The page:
Crystallography is the science of determining the geometric arrangement of atoms in natural crystal structures. This science is largely rooted in critical studies performed during the 19th century. One such investigator was the German mineralogist and physics instructor Christian Samuel Weiss (1780-1856) whose concepts regarding such notions as crystallographic axes and crystal systems created “…a formal edifice in which much of nineteenth-century crystallography found a compatible home and a place to grow.”
It is doubtful that the great American architect Frank Lloyd Wright (1867-1959) knew of Weiss’s contributions but the master was influenced by the teachings of Friedrich Froebel who was not only a crystallographer in his early years, but worked directly with Weiss between 1812 and 1816.
It is therefore reasonable to assert that there is a direct link between 19th century scientific investigations into the emerging world of crystallography and the world of design at the end of the 19th century and into the 20th century.
This influence can also be seen in the mindset of a German architect in the first half of the 20th century when Wright’s engagement with Diagonality was in full swing.
Frank Lloyd Wright
Bruno Taut (1863-1915) built the 1914 landmark expressionist Glass Pavilion, or Glashaus, for the Cologne Deutscher Werkbund Exhibition. (The art movement Expressionism was fashionable in Germany at this time.)
Built for the German Luxfer Prism Syndicate, the company used the interiors of the Glashaus as a showcase for their many products such as glass prisms, tiles, balls, mosaics, mirrors and windows. The Deutsche Luxfer Prism Syndikat was a division of the U.S. Luxfer Prism Company started in October, 1896 as the Radiating Light Company founded by James G. Pennycuick to commercialize his patent # 312.290 of 1882 for “an improvement in window-glass.”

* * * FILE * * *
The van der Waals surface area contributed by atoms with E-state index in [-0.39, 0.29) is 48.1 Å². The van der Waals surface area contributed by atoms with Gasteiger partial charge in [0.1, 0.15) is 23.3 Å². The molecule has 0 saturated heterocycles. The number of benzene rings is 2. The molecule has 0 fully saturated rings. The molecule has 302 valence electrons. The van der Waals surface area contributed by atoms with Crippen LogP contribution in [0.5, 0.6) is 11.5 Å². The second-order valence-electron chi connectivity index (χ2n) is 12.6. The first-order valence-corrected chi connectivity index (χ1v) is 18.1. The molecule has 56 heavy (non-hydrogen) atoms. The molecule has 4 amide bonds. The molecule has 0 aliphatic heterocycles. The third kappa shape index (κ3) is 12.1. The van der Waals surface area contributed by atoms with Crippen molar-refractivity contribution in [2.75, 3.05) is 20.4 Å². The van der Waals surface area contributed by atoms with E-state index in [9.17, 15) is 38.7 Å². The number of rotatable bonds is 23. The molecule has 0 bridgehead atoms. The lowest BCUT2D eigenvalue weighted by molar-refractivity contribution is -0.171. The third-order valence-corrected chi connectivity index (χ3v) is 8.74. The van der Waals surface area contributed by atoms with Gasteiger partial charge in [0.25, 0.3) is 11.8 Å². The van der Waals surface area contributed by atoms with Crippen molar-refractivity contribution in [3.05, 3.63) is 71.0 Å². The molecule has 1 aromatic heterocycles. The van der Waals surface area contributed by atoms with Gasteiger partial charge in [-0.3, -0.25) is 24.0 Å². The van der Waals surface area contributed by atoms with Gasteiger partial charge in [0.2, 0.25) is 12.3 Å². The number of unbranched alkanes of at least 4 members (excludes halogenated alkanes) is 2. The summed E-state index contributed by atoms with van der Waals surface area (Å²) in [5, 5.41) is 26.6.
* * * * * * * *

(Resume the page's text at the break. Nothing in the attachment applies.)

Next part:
As stated on the Luxfer Prism Company website, “His improvement was the addition of horizontal prisms to the back side of square glass tiles [blocks], which redirected sunlight from windows where it was plentiful, back deep into rooms where light was scarce, reducing the need for artificial lighting and light wells.” Frank Lloyd Wright was later associated with the Luxfer firm when he was asked to design some patterns for the company.
The Glashaus, destroyed at the end of the Exhibition, was intended to “demonstrate the potential of different types of glass for architecture,” and to indicate how glass could “orchestrate human emotions.” According to an architectural critic of the time, Adolph Behne (1885-1948), “The longing for purity and clarity, for glowing lightness and crystalline exactness…found a means of its fulfillment in glass—the most ineffable, most elementary, most flexible and most changeable of materials, richest in meaning and inspiration, fusing with the world like no other.”
Glass Pavilion, Bruno Taut, 1914/Glashaus
The dome consisted of diamond-shaped panels held in place by a diagonal web of thin concrete frames, known as the Keppler system. It was intended to express the complex geometry of nature, a keen area of scientific investigation, as indicated above, throughout the previous century.
The panels consisted of assemblies of Luxfer Prisms set vertically in a running bond pattern like paving bricks.
Below the dome, themes of mystery and symbolism were carried out in waterfalls of glass, glass stair treads, and, with enclosing walls of Tiffany glass.
Scheerbart on the far left
Taut was deeply influenced by fantasist German writer Paul Scheerbart (1863-1915), particularly his 1914 novel whose protagonist Edgar Krug was the “glass architect.” Taut dedicated his Glashaus to Scheerbart whom he called his “Glass Papa.” The novel reveals Scheerbart’s commitment to the use of glass in modern architecture and is an outgrowth of his first novel Das Paradies in which he advocated a transformative new architecture of glass.
His non-fiction treatise titled Glass Architecture (Glassarchitektur), which he dedicated to Taut, spoke of glass vehicles and a new civilization based on crystal cities and floating continents of chromatic glass. In 1913 he tried to organize a “Society for Glass Architecture.” After the Glashaus, Taut went on to even dreamier visions about glass in architecture in his 1917 book, Alpine Architecture in which he writes about “glowing crystal houses and floating, ever-changing glass ornaments.”
Page from Alpine Architecture
See: Bruno Taut and the Glashaus – The Infinite Dream of Translucency, Anne Beim, 1996 ACSA European Conference, pgs.138-144
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